A judicial undoing project
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By Nancy Gertner
In his 2016 book “The Undoing Project,” Michel Lewis described the work of psychologists Daniel Kahneman and Amos Tversky as “undoing” assumptions about human decision-making. The title is also apt for what is unfolding before the Senate today: the Republican Party’s efforts to remake the Supreme Court into a conservative branch, first with the addition of Justices Neil Gorsuch and Brett Kavanaugh, and now with the nomination of Judge Amy Coney Barrett.
This undoing project is not just about undoing the right to choose abortion, or the right to same-sex marriage — although that much is clear. Barrett, in an article entitled “Catholic Judges in Capital Cases,” distinguished between a judge’s obligations in death penalty cases and abortion cases. Abortion, she said, was “always immoral,” the church’s teachings constituting a “flat prohibition.” In contrast, the church treated the death penalty as permissible in cases of “absolute necessity.” Barrett’s mentor, the late Supreme Court Justice Antonin Scalia, whose originalist judicial philosophy she touts, stridently dissented when the court ruled that the state cannot criminalize homosexual conduct or prohibit same-sex marriage. On the Affordable Care Act, Barrett accused Chief Justice John Roberts of having “pushed” it “beyond its plausible meaning to save the statute.”
But this undoing project is broader — it’s a return to an era decades ago, when a conservative pre-New Deal Supreme Court used a contested constitutional doctrine about freedom of contract — the right of workers and bosses to contract for the terms of employment — to invalidate statutes requiring improved working conditions, higher wages, and limited hours. Recently, the court’s conservative majority held that the requirement that public employees pay agency fees to support their union violated the free speech rights. Justice Elena Kagan called it “weaponizing the First Amendment” in a way that “unleashes judges, now and in the future, to intervene in economic and regulatory policy.” Meanwhile, Gorsuch and Kavanaugh actively challenge the independence and the work of administrative agencies, undermining agencies like the Environmental Protection Agency or the Equal Employment Opportunity Commission.
Some might say that Barrett’s commitment to precedent and originalism — a belief that the Constitution must be interpreted based on its intent at the time it was enacted — should prevent a wholesale undoing project, remaking Supreme Court jurisprudence. The short answer is no. While originalism was trumpeted as a philosophy to restrain judges, in response to the supposed “activism” of former chief justices Earl Warren and Warren Burger’s courts, today’s originalists are different. The Institute for Justice, a libertarian organization, says that refusing to reconsider precedent in the interest of “judicial restraint” is wrong. In fact, rejecting precedent is a good thing, not improper judicial activism because “the Constitution trumps precedent.” Barrett agrees wholeheartedly; if, as she says, the “constitutional vision” of her predecessors was flawed, and her interpretation “better captures” the original meaning of the Constitution, then precedent is out the window.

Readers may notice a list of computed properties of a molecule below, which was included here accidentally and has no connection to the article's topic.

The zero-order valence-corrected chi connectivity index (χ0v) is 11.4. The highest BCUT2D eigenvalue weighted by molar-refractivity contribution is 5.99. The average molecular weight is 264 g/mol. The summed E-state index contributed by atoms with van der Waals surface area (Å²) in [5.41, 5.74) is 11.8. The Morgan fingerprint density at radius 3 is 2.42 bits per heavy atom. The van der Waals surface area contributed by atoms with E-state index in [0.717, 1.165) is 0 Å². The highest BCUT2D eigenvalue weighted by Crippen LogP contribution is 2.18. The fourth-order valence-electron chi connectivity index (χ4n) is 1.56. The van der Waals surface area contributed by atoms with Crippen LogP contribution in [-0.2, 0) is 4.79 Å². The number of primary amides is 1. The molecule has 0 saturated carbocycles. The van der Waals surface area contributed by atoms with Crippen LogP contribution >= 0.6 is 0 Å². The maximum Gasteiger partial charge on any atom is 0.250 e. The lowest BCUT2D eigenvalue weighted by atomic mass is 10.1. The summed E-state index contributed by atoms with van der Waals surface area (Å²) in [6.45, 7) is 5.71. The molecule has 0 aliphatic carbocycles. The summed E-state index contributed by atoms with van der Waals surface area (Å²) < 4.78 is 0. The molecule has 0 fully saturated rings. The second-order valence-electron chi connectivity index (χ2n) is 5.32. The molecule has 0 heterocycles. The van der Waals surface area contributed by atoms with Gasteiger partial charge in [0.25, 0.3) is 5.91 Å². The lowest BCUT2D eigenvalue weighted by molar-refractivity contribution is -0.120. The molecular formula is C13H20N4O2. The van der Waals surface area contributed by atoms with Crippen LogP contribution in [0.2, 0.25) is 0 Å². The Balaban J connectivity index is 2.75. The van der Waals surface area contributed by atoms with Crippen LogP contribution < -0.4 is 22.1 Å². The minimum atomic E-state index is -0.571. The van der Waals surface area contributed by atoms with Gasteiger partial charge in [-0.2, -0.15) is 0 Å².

And Barrett’s constitutional vision? In seeking out the “original intent” of the Constitution’s framers, judges like Barrett can too easily use the Constitution’s vague language as a cover for their own predilections. The Constitution, after all, simply provided a “framework,” as retired Harvard Law School professor Laurence Tribe has described, not a blueprint.
Take the 1857 Dred Scott decision, written by Judge Roger Taney, an avowed originalist. The court, he wrote, should not “give to the words of the Constitution a more liberal construction in their favor than they were intended to bear when the instrument was framed and adopted.” So when asked whether Black Americans were included in the Constitution’s phrase “We the people,” he concluded categorically that they were not. Small wonder the framers, white men with property, did not care much about them – or women, or the poor, to name a few. Even Thomas Jefferson cautioned against treating the Constitution with “sanctimonious reverence,” too sacred to be touched, rather than “keep[ing] pace with the times.”
But the undoing project goes beyond Barrett’s judicial philosophy; it has changed the way judicial nominations are made. Most people know that Gorsuch got the Supreme Court bid because Republicans held up President Obama’s pick for Scalia’s replacement, Judge Merrick Garland. Less well known is how Barrett got to the Court of Appeals for the Seventh Circuit: Republicans refused to act on the nomination of respected Indiana Supreme Court Judge Myra C. Selby, a Black judge selected by Obama almost a year before the 2016 election.
In the past, no matter who the president was, the pipeline for judicial appointments was wide and often bipartisan, reflecting the range of acceptable views in the mainstream of judicial thought. Not so anymore. With Barrett, as with Gorsuch and Kavanaugh, the administration has ceded — no, outsourced — the nominating process to the Federalist Society, an organization founded in 1982 to advance a conservative theory of law. Even before the president was sworn in, his campaign announced a “slate” of nominees which, as Ponoma College professor Amanda Hollis-Brusky describes, had been “curated” by the Federalist Society. Leonard Leo, cochair of the Federalist Society, approved the list, telling Trump, “That’s a great idea — you’re creating a brand.”
As a judicial brand, this “undoing project” is not remotely conservative, in the usual sense of the word; it aims to undo decades and decades of American constitutional law.